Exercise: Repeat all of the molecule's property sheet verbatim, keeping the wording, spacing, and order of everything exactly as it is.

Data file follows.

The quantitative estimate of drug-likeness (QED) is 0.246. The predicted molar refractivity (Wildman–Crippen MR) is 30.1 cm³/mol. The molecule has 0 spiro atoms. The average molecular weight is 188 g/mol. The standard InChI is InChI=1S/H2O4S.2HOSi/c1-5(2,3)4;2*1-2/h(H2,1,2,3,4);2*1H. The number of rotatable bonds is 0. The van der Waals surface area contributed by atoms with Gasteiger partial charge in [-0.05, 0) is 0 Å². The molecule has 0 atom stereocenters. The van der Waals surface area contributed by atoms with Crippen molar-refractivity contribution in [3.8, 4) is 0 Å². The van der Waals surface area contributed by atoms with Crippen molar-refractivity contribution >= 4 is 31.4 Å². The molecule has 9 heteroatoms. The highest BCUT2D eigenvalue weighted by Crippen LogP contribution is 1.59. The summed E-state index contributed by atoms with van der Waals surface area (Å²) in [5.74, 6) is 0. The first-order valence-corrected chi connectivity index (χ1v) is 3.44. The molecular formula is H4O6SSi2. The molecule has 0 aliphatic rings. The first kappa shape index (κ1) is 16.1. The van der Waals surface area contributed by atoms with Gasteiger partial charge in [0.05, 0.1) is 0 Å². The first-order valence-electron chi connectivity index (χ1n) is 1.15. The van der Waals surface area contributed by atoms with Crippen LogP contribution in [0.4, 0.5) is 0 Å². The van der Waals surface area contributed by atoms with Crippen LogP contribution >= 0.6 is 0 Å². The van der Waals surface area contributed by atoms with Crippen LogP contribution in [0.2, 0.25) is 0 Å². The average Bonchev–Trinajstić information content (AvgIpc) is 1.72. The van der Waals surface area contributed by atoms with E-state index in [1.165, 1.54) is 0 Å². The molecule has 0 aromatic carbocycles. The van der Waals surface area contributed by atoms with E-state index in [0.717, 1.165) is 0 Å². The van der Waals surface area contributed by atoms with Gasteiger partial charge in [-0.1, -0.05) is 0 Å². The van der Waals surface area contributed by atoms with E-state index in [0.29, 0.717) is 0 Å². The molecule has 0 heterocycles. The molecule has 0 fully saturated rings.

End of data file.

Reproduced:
The quantitative estimate of drug-likeness (QED) is 0.246. The predicted molar refractivity (Wildman–Crippen MR) is 30.1 cm³/mol. The molecule has 0 spiro atoms. The average molecular weight is 188 g/mol. The standard InChI is InChI=1S/H2O4S.2HOSi/c1-5(2,3)4;2*1-2/h(H2,1,2,3,4);2*1H. The number of rotatable bonds is 0. The van der Waals surface area contributed by atoms with Gasteiger partial charge in [-0.05, 0) is 0 Å². The molecule has 0 atom stereocenters. The van der Waals surface area contributed by atoms with Crippen molar-refractivity contribution in [3.8, 4) is 0 Å². The van der Waals surface area contributed by atoms with Crippen molar-refractivity contribution >= 4 is 31.4 Å². The molecule has 9 heteroatoms. The highest BCUT2D eigenvalue weighted by Crippen LogP contribution is 1.59. The summed E-state index contributed by atoms with van der Waals surface area (Å²) in [5.74, 6) is 0. The first-order valence-corrected chi connectivity index (χ1v) is 3.44. The molecular formula is H4O6SSi2. The molecule has 0 aliphatic rings. The first kappa shape index (κ1) is 16.1. The van der Waals surface area contributed by atoms with Gasteiger partial charge in [0.05, 0.1) is 0 Å². The first-order valence-electron chi connectivity index (χ1n) is 1.15. The van der Waals surface area contributed by atoms with Crippen LogP contribution in [0.4, 0.5) is 0 Å². The van der Waals surface area contributed by atoms with Crippen LogP contribution >= 0.6 is 0 Å². The van der Waals surface area contributed by atoms with Crippen LogP contribution in [0.2, 0.25) is 0 Å². The average Bonchev–Trinajstić information content (AvgIpc) is 1.72. The van der Waals surface area contributed by atoms with E-state index in [1.165, 1.54) is 0 Å². The molecule has 0 aromatic carbocycles. The van der Waals surface area contributed by atoms with E-state index in [0.717, 1.165) is 0 Å². The van der Waals surface area contributed by atoms with Gasteiger partial charge in [-0.1, -0.05) is 0 Å². The van der Waals surface area contributed by atoms with E-state index in [0.29, 0.717) is 0 Å². The molecule has 0 heterocycles. The molecule has 0 fully saturated rings.